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The term antelope is used to refer to a number of species of ruminant artiodactyls—i.e., multiple-stomached, cud-chewing, even-toed hoofed mammals—that are indigenous to most of Africa, India, the Middle East, Central Asia, and a small area of Eastern Europe.

Quick facts: Antelope, Scientific classification, Groups i...
Blackbuck antelope of India
Blackbuck antelope of India
Scientific classificationEdit this classification
Kingdom: Animalia
Phylum: Chordata
Class: Mammalia
Order: Artiodactyla
Infraorder: Pecora
Family: Bovidae
Groups included
Cladistically included but traditionally excluded taxa
A bull sable antelope among the trees in the African savanna

The term "antelope" is a wastebasket taxon and is defined as comprising any of numerous Old World grazing and browsing hoofed mammals belonging to the family Bovidae of the order Artiodactyla.[1]

A stricter definition, also known as the "true antelopes," includes only the genera Gazella, Nanger, Eudorcas, and Antilope.[2] One North American mammal, the pronghorn or “pronghorn antelope”, is colloquially referred to as the "American antelope", despite the fact that it belongs to a completely different family (Antilocapridae) than the true Old-World antelopes; pronghorn are the sole extant member of an extinct prehistoric lineage that once included many unique species, some with elaborately spiraling horns, and some with shorter ossicones—hence their true connection to the giraffe and okapi.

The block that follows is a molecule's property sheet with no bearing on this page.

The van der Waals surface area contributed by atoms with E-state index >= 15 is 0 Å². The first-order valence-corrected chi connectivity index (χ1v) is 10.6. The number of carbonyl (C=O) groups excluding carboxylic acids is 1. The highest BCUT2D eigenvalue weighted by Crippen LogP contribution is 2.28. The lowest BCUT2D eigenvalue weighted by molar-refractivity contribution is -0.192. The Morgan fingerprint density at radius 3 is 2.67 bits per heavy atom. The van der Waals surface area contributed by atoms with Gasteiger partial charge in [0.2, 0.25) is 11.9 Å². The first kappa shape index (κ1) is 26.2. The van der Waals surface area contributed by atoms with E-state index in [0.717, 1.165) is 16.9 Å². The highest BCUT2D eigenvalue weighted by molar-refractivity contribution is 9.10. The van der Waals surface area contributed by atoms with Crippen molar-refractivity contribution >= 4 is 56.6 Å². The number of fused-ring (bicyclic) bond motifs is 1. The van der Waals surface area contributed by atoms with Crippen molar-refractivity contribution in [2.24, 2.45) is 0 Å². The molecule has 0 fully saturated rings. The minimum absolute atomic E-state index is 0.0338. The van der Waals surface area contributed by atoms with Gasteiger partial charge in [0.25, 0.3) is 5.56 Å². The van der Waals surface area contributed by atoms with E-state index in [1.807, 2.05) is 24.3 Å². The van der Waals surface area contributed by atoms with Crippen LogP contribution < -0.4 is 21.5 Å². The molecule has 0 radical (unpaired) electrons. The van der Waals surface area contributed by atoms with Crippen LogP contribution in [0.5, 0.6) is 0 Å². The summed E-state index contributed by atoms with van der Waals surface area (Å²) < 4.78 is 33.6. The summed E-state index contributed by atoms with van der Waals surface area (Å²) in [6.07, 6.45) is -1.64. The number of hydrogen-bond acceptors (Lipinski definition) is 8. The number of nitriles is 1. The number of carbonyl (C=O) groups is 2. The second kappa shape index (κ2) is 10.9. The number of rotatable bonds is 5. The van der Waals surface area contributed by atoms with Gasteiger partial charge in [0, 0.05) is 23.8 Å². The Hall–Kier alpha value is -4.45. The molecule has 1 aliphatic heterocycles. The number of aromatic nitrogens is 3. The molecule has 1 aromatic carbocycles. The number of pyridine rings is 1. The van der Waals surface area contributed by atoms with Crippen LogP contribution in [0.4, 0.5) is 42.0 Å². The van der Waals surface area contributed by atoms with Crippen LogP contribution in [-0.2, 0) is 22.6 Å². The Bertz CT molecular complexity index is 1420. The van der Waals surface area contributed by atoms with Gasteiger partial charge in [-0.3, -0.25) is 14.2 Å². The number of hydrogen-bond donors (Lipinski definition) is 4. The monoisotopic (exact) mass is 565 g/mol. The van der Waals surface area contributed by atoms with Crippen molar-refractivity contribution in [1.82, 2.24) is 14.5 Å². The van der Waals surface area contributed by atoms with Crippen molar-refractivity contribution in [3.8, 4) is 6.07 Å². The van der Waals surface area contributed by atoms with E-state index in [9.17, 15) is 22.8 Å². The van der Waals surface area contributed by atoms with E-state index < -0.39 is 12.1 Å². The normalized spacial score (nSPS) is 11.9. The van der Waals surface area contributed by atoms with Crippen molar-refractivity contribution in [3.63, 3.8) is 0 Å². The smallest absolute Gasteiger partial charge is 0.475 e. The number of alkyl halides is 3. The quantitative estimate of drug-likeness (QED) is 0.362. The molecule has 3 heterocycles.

Although antelope are sometimes referred to, and easily misidentified as, “deer” (cervids), true deer are only distantly related to antelope. While antelope are found in abundance in Africa, only one deer species is found on the continent—the Barbary red deer of Northern Africa. By comparison, numerous deer species are usually found in regions of the world with fewer or no antelope species present, such as throughout Southeast Asia, Europe and all of The Americas. This is likely due to competition over shared resources, as deer and antelope fill a virtually identical ecological niche in their respective habitats. Countries like India, however, have large populations of endemic deer and antelope, with the different species generally keeping to their own “niches” with minimal overlap.

Unlike deer, in which the males sport elaborate head antlers that are shed and regrown annually, antelope horns are bone and grow steadily, never falling off. If a horn is broken, it will either remain broken or take years to partially regenerate, depending on the species.[3] Regarding antelope with single (or missing or damaged) horns, these animals have spawned theories surrounding the legend of the unicorn—a purportedly magical equid with a single horn growing from its forehead—with written accounts found in several literary traditions, ranging from East Asia to Western Europe. Some scholars and scientists have speculated that the legend began with an ancient group of humans, who were witnessing what was actually a species of oryx that was missing a horn, thus giving the impression of a one-horned “horse”; the theory is not so far fetched, as when an antelope such as a gemsbok or scimitar-horned oryx is viewed from the side, the two horns appear as one single horn, possibly giving rise to unicorn legends throughout history.